By the University at Buffalo
For the 18th straight year, the University at Buffalo is rated among the nation’s top 30 institutions hosting international students.
UB is ranked No. 27th by the Institute of International Education (IIE) in the institute’s 2020 Open Doors Report on International Educational Exchange, released recently in Washington, D.C.
The census of international students at UB in fall 2019 totaled 6,733, according to the Open Doors report. The number includes 2,273 students who have gone on to postgraduate optional practical training. UB’s total state-funded enrollment for fall 2019 was 31,923 students.
The ranking places UB fourth in New York, behind only New York University, Columbia and Cornell, and ahead of all other SUNY institutions.
UB’s international students hail from 102 different countries. In the Open Doors report, the leading sending countries for UB are: India, China, South Korea, Canada, Iran, Taiwan and Turkey.
“While these pre-pandemic numbers reflect UB’s continuing attractiveness for students around the world, COVID-19 has obviously had a tremendous, if relatively short-term, impact on international enrollments here and across the country,” says John J. Wood, UB interim vice provost for international education. “Looking ahead, we expect UB to continue to be a leader, as our core strengths remain the same. UB has an excellent reputation overseas, and is highly regarded for strong academics, exceptional research and experiential learning opportunities, and a welcoming, supportive campus community.”
The international pandemic has severely affected international student enrollment, according to the IIE. Among the findings:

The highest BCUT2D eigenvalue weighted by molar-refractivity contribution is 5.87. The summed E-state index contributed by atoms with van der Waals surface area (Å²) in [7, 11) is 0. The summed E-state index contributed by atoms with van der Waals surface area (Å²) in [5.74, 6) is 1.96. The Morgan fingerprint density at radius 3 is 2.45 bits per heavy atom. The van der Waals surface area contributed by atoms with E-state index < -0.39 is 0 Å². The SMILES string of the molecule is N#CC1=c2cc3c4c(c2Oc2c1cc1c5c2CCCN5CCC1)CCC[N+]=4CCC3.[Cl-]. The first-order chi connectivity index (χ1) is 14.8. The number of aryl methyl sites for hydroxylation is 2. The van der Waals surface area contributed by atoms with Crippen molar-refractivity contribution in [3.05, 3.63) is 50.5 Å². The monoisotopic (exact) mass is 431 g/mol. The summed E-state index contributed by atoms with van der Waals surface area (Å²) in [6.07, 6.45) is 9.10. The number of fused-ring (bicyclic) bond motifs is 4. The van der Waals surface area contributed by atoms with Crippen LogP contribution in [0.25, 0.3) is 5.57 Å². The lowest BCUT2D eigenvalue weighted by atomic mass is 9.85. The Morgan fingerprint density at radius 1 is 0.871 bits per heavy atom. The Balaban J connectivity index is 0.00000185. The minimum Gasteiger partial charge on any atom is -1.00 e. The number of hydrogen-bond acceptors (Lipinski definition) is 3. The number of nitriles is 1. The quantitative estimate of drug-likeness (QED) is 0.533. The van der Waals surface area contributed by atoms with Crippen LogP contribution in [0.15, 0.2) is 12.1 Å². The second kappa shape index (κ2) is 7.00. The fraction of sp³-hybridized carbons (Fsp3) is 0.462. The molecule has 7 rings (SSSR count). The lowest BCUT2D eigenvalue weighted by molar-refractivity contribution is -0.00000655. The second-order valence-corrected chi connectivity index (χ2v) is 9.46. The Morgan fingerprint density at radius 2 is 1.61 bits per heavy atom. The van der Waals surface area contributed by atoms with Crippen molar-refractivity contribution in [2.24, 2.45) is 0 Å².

√ Total international students at higher education institutions in the U.S. and studying online outside the U.S. decreased by 16% this fall.
√ New international student enrollment in the U.S. and online outside the U.S. has decreased by 43% this fall. Many international students studying at U.S. institutions took advantage of opportunities to begin their studies remotely. According to Open Doors, new student enrollment accounted for 25% of the international student population in 2019-20.
“We are encouraged to see a fifth year of more than 1 million international students in the United States before the pandemic,” says Marie Royce, assistant secretary of state for educational and cultural affairs. “International student mobility is as important today as ever, and we believe the United States is the best destination for students to study and earn their degrees. Education is a pathway to a greater future and international educational exchange has the power to transform students’ trajectories.”
According to NAFSA: Association of International Educators, a Washington, D.C.-based nonprofit for professionals working in international education, contributions of international education include:
√ Advancing learning and scholarship.
√ Providing insight into how people from other countries work.
√ Building up global experience at U.S. colleges and universities, something now increasingly crucial to success in all fields.
√ Expanding horizons for research, creating more opportunities and enhancing quality and innovation.